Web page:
Really nice version of a Winter Warmer from Avery. This one pours without much head, but leaves a good ring. Brown body with orange edges. Candy sugar aromas, with a slightly rich/thick caramel malt … sort of ‘scotch ale like’. Rich and thick on the palate, with some toffee coming through, mocha in the back, and boy does it stick to you. Mouthfeel is also very scotch-ale-like … lower in carbonation, relatively thick and rich. This one was pretty easy to finish – and especially good for those who enjoy their beer on the sweeter side of the equation. 8.3% ABV.
Noël Des Géants
This one was picked up in ’09 and cellared for the past year. Fat head with great lacing… fairly clear amber-to-brown body. First impression on the aroma was ‘animal’ (i.e. dogs and cats)… but after letting it breathe, got some plum and raisin in the aroma. As it warmed, we also got some strong chewing tobacco quality. Initial flavors were also unimpressive – started off as unsweetened iced tea, and musty. As it warmed, though, we picked up some ginger bread and light tobacco. Decent holiday spice, but not overpowering. Lot of herbal qualities come thru… almost lavendar like. Slightly thin (but not watery) on the mouthfeel, which turned me off initially, until I could appreciate all that was going on in this beer. Medium parts sweet and dry, with a light herbal bitterness in the finish. Drinkabilty was huge – would never have guessed this was 8.5% ABV.
Thirsty Dog – 12 Dogs of Christmas Ale
Pours with a negligable head over a clear, but deep amber colored body, with some carbonation present. Just a spot of lacing. Aromas are very subdued – hard to pull out. Some caramel sweetness, and a touch malty. Little bit of a ginger bite in the flavor, with some nutmeg – doesn’t really match the full description on the bottle, but it’s pretty good nonetheless. Well carbonated and finishes clean. Can NOT tell that this is 8.5% ABV – this one could get you in trouble. Very quaffable, and zero aftertaste.
Anchor Christmas Ale
Pours with a nice, thick tan head over a very dark to amber colored body. Aromas of anise / black licorice, and some floral qualities. One reviewer described the aromas as “walking through my mother’s garden, while chewing my grandmother’s licorice”… Well, Mmmm K! Flavors start off with a sprucey bite, followed by Amish root beer sweetness (not to be confused with A&W, or even birch beer sweetness, per Seth), and a touch of roasted chestnut – Hello, holidays! Overall, we found the mouthfeel to be a touch cloying, given the ABV, but there’s a fairly high carbonation level which should’ve taken care of that. Drinkability scored kind of low for the style, unfortunately, primarily due to the lasting “dark” flavors that stick like flypaper. 5.5% ABV.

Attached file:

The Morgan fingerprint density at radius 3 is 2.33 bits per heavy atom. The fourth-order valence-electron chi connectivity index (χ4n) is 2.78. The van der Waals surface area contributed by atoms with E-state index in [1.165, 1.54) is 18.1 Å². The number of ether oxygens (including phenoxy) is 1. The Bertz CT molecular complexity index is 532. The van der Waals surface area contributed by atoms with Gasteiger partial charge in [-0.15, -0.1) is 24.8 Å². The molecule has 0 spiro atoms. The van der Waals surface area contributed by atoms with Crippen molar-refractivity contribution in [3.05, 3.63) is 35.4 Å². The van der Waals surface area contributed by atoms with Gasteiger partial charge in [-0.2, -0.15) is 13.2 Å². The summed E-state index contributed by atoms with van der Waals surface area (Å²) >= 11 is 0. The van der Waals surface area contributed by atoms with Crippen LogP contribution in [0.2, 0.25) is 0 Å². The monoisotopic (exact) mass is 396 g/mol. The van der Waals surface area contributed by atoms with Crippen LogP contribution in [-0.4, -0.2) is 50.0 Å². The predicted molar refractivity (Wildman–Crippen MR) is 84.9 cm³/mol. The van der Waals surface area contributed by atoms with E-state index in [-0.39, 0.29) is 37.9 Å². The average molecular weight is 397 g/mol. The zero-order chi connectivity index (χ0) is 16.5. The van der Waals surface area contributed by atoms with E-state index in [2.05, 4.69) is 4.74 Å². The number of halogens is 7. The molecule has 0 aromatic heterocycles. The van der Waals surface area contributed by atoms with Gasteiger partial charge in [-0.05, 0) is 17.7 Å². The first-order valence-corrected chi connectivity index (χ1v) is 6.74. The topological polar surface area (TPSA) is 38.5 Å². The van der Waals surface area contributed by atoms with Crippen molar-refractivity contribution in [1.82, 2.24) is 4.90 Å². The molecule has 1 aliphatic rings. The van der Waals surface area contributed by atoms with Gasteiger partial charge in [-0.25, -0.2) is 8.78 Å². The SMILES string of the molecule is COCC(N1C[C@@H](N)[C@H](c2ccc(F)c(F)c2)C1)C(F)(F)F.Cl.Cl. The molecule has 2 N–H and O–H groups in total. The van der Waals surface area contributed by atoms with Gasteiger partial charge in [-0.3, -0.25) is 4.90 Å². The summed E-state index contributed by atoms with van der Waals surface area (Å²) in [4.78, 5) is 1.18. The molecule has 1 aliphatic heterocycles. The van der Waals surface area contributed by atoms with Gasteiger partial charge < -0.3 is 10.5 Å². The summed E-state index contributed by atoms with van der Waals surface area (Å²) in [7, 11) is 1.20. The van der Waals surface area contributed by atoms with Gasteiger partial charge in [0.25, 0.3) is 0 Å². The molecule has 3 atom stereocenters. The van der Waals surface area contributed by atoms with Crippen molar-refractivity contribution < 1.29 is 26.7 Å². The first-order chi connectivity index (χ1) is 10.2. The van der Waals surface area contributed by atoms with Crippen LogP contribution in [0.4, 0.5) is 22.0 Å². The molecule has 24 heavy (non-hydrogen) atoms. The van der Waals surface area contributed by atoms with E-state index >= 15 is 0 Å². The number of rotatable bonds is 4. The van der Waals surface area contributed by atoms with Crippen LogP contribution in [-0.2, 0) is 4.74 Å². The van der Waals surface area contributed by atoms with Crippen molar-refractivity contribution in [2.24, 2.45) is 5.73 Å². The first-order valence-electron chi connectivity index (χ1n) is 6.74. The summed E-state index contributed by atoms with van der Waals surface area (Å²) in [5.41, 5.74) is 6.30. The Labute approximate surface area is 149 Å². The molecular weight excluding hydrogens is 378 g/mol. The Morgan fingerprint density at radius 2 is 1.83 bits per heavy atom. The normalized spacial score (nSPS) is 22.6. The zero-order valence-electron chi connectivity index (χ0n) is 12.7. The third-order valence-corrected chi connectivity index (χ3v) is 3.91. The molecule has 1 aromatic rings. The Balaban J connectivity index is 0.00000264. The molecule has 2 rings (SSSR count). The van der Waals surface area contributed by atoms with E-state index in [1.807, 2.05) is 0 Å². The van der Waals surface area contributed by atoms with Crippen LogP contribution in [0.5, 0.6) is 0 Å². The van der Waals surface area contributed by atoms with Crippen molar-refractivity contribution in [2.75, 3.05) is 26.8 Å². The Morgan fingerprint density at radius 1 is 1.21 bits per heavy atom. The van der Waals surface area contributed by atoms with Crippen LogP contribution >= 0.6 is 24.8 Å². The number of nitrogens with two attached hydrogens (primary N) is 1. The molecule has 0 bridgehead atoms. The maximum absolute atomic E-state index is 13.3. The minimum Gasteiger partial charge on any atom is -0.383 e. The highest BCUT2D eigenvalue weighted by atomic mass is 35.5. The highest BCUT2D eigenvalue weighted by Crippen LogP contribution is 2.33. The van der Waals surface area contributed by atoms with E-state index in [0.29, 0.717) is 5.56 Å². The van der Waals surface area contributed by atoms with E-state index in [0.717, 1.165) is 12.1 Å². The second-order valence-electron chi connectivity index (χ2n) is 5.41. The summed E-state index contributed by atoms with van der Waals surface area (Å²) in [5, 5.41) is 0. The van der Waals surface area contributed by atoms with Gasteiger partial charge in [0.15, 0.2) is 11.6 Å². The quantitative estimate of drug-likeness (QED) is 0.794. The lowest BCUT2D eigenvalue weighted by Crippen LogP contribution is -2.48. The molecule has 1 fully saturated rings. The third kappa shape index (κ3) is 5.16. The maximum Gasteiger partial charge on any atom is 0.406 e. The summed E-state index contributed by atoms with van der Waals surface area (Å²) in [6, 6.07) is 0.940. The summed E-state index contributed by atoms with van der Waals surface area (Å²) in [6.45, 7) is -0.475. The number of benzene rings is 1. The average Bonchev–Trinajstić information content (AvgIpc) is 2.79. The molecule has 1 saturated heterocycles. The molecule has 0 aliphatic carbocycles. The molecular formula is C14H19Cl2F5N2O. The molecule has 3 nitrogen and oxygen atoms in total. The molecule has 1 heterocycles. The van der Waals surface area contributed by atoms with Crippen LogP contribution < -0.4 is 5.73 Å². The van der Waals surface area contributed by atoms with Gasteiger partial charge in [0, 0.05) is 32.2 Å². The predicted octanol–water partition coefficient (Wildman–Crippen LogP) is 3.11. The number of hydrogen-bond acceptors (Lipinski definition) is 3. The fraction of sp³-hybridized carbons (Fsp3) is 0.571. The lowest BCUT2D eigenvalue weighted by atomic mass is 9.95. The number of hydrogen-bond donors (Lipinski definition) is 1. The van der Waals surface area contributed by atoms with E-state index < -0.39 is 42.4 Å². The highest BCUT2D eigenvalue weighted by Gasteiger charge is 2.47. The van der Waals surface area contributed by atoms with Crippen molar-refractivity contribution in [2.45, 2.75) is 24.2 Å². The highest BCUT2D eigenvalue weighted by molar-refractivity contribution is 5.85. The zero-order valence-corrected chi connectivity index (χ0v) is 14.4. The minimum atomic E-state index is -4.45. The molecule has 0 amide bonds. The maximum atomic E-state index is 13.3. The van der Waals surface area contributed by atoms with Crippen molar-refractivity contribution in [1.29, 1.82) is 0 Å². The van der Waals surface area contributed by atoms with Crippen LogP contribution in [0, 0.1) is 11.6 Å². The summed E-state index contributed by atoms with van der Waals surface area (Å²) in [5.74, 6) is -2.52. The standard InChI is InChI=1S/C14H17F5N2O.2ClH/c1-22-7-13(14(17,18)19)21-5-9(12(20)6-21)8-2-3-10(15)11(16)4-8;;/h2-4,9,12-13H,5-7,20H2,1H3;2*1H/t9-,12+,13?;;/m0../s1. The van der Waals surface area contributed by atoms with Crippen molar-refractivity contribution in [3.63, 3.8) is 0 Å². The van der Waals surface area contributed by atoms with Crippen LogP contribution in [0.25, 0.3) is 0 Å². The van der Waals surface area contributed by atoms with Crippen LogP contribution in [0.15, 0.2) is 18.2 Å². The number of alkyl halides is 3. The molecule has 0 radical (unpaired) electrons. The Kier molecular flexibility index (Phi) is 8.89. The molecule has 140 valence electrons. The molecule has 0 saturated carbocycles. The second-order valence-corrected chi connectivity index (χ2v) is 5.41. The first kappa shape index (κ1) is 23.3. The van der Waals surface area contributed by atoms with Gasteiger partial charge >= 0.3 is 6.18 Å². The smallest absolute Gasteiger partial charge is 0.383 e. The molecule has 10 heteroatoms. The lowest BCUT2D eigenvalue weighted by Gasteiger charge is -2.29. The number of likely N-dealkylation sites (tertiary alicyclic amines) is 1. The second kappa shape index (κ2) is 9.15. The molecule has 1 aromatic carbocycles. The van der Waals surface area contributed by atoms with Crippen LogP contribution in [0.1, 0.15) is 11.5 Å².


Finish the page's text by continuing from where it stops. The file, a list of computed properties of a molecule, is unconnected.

Bell’s Christmas Ale
Pours with a short, off-white head over a cloudy, orange-to-amber body with good carbonation showing. Great lacing. Aromas were too light – our 3 folks could only pick up very faint cinnamon, and some sweet cherry-like aromas. Light Northwestern hoppy bite on the palate, malts come through sweetly, a touch of clove, but no other discernable spices. Plenty of carbonation keeps the mouthfeel clean, and somewhat powdery. Drinks easily, nothing terribly strong… and “plain Jane” per one of our crew – we were expecting a bit more punch in the palate from Bell’s. 5.4% ABV.
Great Lakes Christmas Ale
Pours with a very short, off-white head over a very clear, copper body with a touch of carbonation flowing up. Aromas come off with an unexpected citrus rind twist, along with plenty of alcohol. Flavors are markedly different – body is not as thick as expected from the aroma, and flavors that come thru lead with bitter ginger, and just a kiss of cinnamon and honey. Mouthfeel is quite dry, and with a bit of a cloying paste, it brings the drinkability down to a slow level. Not bad overall, even though the carpet didn’t match the drapes. 7.5% ABV.